Make the CTA clear, make it stand out. For example, Lead Pages offers ready made landing page templates, all of which have been thoroughly tested to see which offers the best conversion rate. In the template above, the aim is to get people to sign up to a webinar. You can see that it has a prominent ‘Claim My Spot Now‘ button, which also has a large yellow arrow pointing at it. Visitors to the page will be left in no doubt what is required of them.
Photography is important – don’t use boring stock images that are used by thousands of other websites. Use images that show your personality or conveys your business brand, which will help visitors connect to you. Avoid pictures of people on white backgrounds:
10. What’s in it for me? (WIIFM)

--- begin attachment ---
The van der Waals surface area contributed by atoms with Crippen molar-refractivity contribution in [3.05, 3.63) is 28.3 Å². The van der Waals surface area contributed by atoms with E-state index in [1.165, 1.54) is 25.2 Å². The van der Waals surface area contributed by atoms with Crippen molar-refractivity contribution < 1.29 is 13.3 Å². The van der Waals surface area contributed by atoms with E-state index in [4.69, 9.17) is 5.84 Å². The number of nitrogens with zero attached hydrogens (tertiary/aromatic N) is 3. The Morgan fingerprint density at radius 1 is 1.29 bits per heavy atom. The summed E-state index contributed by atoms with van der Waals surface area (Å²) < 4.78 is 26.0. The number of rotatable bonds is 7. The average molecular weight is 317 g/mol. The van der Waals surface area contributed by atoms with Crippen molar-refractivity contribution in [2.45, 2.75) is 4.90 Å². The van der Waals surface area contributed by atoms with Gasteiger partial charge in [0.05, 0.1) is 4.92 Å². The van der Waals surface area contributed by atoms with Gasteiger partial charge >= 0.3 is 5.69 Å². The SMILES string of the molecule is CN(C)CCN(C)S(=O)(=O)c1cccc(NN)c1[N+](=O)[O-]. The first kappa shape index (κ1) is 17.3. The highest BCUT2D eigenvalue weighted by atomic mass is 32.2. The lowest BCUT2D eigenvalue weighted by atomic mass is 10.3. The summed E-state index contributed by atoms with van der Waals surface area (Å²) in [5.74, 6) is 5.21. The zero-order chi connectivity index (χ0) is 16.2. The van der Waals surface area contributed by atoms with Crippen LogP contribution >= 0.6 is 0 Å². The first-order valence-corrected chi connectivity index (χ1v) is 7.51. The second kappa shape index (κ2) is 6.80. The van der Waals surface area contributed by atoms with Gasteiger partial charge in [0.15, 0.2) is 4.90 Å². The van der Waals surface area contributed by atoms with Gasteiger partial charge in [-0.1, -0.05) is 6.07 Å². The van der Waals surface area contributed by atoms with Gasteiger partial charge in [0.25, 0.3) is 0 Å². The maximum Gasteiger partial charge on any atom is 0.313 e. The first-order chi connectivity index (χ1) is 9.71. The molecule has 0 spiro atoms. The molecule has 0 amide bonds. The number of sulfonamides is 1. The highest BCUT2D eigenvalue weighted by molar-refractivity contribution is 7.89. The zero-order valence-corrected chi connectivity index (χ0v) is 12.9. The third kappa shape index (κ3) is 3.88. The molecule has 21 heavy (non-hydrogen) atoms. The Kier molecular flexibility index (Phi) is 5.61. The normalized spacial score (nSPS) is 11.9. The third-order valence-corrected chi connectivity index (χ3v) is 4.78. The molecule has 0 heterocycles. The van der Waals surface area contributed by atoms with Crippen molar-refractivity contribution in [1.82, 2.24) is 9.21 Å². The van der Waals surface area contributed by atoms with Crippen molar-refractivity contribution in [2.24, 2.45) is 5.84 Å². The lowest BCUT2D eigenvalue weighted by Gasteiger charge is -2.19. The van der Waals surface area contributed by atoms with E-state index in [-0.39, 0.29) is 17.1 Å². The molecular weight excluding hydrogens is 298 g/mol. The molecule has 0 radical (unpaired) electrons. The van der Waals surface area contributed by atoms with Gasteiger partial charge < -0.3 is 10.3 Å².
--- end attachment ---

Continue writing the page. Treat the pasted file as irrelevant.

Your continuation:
Have your website focus on the wants and needs of your audience – not you. Your website should make it clear how you can help your visitors. How can they benefit from your product/service? How can they benefit by doing business with you?
For example, make your ‘About’ page show how you can help people – don’t have it stuffed with info on how wonderful you are, awards you have, certifications you have, because your website visitors will not be interested.
Visitors to your site will be thinking “What’s in it for me? What can this website do for me? How can it help me?“. They are most interested in themselves – not you.
Lastly, make sure you are using software such as Google Analytics which can help you track your website stats over time. Experiment – try split tests e.g. what effect does the colour or size of your Buy Now button have? Try different ones over a period of time and see which one converts best.
Test, measure and see what works and what doesn’t work for your website. In time your conversion rates will increase – along with your profits.